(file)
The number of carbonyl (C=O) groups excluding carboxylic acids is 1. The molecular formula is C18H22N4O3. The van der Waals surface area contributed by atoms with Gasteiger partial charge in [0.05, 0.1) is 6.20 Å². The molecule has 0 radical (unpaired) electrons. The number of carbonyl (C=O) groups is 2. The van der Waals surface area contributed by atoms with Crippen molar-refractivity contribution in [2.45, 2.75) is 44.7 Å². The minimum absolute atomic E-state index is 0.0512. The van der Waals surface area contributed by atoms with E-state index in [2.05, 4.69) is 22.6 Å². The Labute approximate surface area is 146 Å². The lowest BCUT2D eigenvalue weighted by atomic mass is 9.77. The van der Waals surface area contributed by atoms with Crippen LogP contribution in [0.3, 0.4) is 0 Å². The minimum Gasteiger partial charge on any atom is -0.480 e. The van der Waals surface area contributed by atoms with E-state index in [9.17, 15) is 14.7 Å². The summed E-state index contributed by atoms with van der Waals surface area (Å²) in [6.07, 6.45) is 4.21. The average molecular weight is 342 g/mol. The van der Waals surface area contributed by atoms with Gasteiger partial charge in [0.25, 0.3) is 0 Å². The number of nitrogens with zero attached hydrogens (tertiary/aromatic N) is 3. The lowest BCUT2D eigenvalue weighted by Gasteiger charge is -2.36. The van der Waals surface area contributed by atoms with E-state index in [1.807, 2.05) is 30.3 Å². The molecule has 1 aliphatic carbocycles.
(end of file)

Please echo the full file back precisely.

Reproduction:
The number of carbonyl (C=O) groups excluding carboxylic acids is 1. The molecular formula is C18H22N4O3. The van der Waals surface area contributed by atoms with Gasteiger partial charge in [0.05, 0.1) is 6.20 Å². The molecule has 0 radical (unpaired) electrons. The number of carbonyl (C=O) groups is 2. The van der Waals surface area contributed by atoms with Crippen molar-refractivity contribution in [2.45, 2.75) is 44.7 Å². The minimum absolute atomic E-state index is 0.0512. The van der Waals surface area contributed by atoms with E-state index in [2.05, 4.69) is 22.6 Å². The Labute approximate surface area is 146 Å². The lowest BCUT2D eigenvalue weighted by atomic mass is 9.77. The van der Waals surface area contributed by atoms with Crippen LogP contribution in [0.3, 0.4) is 0 Å². The minimum Gasteiger partial charge on any atom is -0.480 e. The van der Waals surface area contributed by atoms with E-state index in [9.17, 15) is 14.7 Å². The summed E-state index contributed by atoms with van der Waals surface area (Å²) in [6.07, 6.45) is 4.21. The average molecular weight is 342 g/mol. The van der Waals surface area contributed by atoms with Gasteiger partial charge in [0.25, 0.3) is 0 Å². The number of nitrogens with zero attached hydrogens (tertiary/aromatic N) is 3. The lowest BCUT2D eigenvalue weighted by Gasteiger charge is -2.36. The van der Waals surface area contributed by atoms with E-state index in [1.807, 2.05) is 30.3 Å². The molecule has 1 aliphatic carbocycles.